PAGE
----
I had to go to the Jimmy Cake. They’re on the front of the festival map along with The Concretes and Jape, so I suppose that makes them Friday’s headliners. Whatever their HWCH status was, they’re one of the bands that have been around Dublin for long enough that everyone paying any sort of attention knows they’re worth an ear if you have one to spare. So I presented myself at The Jimmy Cake. I was just hoping they stayed on the right side of post rock (I have a bit of an allergy to epic rock) and they were satisfactory enough in this respect. The sheer volume of their set is as noticeable as the rich layering, with drums, two guitars, a bass, a keyboard, a saxophone, a trumpet, a clarinet and an accordion all floating in and out hypnotically. The beauty is in the repetition, I think, and despite the fact that they were all off having babies for a few months (paraphrased from the HWCH guide), they seemed very assured, very at home and almost dominant. Their music is lived in. Their swells are orchestral, and orchestral is the word I would use to describe their set in general. Musicians, not rock stars thankfully. No danger of breaking out in post-rock hives.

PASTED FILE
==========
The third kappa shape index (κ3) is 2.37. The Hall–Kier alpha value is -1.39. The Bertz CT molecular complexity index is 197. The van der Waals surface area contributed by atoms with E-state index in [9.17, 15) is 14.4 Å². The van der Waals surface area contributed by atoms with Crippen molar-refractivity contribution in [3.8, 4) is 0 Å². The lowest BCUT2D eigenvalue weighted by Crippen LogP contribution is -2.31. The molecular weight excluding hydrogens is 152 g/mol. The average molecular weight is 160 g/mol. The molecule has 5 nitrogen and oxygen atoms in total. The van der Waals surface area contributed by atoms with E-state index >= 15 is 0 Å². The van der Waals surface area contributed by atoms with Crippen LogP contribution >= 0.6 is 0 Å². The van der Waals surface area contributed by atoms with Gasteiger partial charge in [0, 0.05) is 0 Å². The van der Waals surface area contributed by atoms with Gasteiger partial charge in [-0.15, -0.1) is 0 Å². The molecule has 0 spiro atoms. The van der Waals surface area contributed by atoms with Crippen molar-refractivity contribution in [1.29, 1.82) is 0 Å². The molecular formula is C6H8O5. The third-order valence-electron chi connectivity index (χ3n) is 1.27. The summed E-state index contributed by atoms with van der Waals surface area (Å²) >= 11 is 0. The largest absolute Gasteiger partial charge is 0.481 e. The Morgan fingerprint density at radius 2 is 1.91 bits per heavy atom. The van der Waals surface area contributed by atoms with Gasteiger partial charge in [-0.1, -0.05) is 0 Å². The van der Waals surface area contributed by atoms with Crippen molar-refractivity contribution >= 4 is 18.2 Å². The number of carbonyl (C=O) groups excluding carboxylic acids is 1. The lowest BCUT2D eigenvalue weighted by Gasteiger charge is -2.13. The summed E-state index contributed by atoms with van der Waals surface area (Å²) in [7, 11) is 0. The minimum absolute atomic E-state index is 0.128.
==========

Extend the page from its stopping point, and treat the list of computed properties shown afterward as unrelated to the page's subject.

Ten Past Seven are the kind of band I hadn’t realised Ireland was capable of producing. They’re from Kerry but they’re based in Cork, and they sound like a million directions at a million speeds. I wandered in to see them at 10 o’clock in Crawdaddy after the disappointment of pretty much missing Super Extra Bonus Party through sloppy timekeeping. There was a respectable crowd, and once 7.10 got going, it got very difficult to imagine being anywhere else, seeing any other band at that particular time. They land somewhere between Battles and Lightning Bolt to my ear, though I don’t have a lot of reference points when it comes to progressive time-signature bingo riffing, and they have a convenient knack of making everything else seem a bit normal. Feeling more adventurous and spurred on by a particularly fast and crashy bout of riffing in an absurd time signature, I ventured some head nodding. I regretted it quickly, as Ten Past Seven subconsciously sensed me trying to catch the beat and changed it completely to throw me and everyone else off. A resounding success, all in all, and the best act of the Friday.